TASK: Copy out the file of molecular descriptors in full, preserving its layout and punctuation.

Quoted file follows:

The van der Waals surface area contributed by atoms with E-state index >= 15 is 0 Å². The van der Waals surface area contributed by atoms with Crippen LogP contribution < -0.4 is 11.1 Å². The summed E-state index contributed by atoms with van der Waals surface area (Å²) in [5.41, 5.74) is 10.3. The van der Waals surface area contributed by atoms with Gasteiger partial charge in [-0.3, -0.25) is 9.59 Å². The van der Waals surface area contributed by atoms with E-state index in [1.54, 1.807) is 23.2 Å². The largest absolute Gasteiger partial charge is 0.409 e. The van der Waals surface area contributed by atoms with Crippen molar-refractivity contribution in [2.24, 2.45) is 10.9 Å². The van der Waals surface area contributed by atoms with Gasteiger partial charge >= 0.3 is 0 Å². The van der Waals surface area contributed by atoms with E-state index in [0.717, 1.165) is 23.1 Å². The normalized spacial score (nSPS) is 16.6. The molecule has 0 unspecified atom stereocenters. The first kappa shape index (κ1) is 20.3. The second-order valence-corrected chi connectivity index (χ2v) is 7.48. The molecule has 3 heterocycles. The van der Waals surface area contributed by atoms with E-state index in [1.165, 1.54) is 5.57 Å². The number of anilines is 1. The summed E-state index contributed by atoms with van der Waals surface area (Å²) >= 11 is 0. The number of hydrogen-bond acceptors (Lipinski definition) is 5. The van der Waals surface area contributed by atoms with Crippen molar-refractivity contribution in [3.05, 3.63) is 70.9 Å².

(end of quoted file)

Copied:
The van der Waals surface area contributed by atoms with E-state index >= 15 is 0 Å². The van der Waals surface area contributed by atoms with Crippen LogP contribution < -0.4 is 11.1 Å². The summed E-state index contributed by atoms with van der Waals surface area (Å²) in [5.41, 5.74) is 10.3. The van der Waals surface area contributed by atoms with Gasteiger partial charge in [-0.3, -0.25) is 9.59 Å². The van der Waals surface area contributed by atoms with E-state index in [1.54, 1.807) is 23.2 Å². The largest absolute Gasteiger partial charge is 0.409 e. The van der Waals surface area contributed by atoms with Crippen molar-refractivity contribution in [2.24, 2.45) is 10.9 Å². The van der Waals surface area contributed by atoms with Gasteiger partial charge >= 0.3 is 0 Å². The van der Waals surface area contributed by atoms with E-state index in [0.717, 1.165) is 23.1 Å². The normalized spacial score (nSPS) is 16.6. The molecule has 0 unspecified atom stereocenters. The first kappa shape index (κ1) is 20.3. The second-order valence-corrected chi connectivity index (χ2v) is 7.48. The molecule has 3 heterocycles. The van der Waals surface area contributed by atoms with E-state index in [1.165, 1.54) is 5.57 Å². The number of anilines is 1. The summed E-state index contributed by atoms with van der Waals surface area (Å²) >= 11 is 0. The number of hydrogen-bond acceptors (Lipinski definition) is 5. The van der Waals surface area contributed by atoms with Crippen molar-refractivity contribution in [3.05, 3.63) is 70.9 Å².